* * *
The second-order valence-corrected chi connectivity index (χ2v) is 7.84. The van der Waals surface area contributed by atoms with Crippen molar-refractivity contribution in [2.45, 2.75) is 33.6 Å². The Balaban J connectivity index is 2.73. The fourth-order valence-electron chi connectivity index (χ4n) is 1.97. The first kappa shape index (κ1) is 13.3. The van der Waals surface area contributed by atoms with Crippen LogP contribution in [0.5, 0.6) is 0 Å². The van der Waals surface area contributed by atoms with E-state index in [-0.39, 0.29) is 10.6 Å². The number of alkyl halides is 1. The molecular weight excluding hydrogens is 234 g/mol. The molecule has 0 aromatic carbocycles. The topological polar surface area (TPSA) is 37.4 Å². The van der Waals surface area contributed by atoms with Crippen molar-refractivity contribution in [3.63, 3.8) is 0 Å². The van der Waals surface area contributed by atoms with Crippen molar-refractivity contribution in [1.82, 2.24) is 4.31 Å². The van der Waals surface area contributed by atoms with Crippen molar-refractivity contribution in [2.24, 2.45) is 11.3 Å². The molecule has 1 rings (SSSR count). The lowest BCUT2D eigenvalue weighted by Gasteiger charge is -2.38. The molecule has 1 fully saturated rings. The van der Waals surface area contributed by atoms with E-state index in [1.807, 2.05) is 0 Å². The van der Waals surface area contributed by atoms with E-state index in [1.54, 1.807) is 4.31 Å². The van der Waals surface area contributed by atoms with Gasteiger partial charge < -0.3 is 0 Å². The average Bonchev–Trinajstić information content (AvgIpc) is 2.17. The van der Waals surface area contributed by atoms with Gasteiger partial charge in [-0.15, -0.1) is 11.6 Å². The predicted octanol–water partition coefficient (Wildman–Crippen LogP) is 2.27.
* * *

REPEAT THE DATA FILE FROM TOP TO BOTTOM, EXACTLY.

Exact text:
The second-order valence-corrected chi connectivity index (χ2v) is 7.84. The van der Waals surface area contributed by atoms with Crippen molar-refractivity contribution in [2.45, 2.75) is 33.6 Å². The Balaban J connectivity index is 2.73. The fourth-order valence-electron chi connectivity index (χ4n) is 1.97. The first kappa shape index (κ1) is 13.3. The van der Waals surface area contributed by atoms with Crippen LogP contribution in [0.5, 0.6) is 0 Å². The van der Waals surface area contributed by atoms with E-state index in [-0.39, 0.29) is 10.6 Å². The number of alkyl halides is 1. The molecular weight excluding hydrogens is 234 g/mol. The molecule has 0 aromatic carbocycles. The topological polar surface area (TPSA) is 37.4 Å². The van der Waals surface area contributed by atoms with Crippen molar-refractivity contribution in [3.63, 3.8) is 0 Å². The van der Waals surface area contributed by atoms with Crippen molar-refractivity contribution in [1.82, 2.24) is 4.31 Å². The van der Waals surface area contributed by atoms with Crippen molar-refractivity contribution in [2.24, 2.45) is 11.3 Å². The molecule has 1 rings (SSSR count). The lowest BCUT2D eigenvalue weighted by Gasteiger charge is -2.38. The molecule has 1 fully saturated rings. The van der Waals surface area contributed by atoms with E-state index in [1.807, 2.05) is 0 Å². The van der Waals surface area contributed by atoms with E-state index in [1.54, 1.807) is 4.31 Å². The van der Waals surface area contributed by atoms with Gasteiger partial charge < -0.3 is 0 Å². The average Bonchev–Trinajstić information content (AvgIpc) is 2.17. The van der Waals surface area contributed by atoms with Gasteiger partial charge in [-0.15, -0.1) is 11.6 Å². The predicted octanol–water partition coefficient (Wildman–Crippen LogP) is 2.27.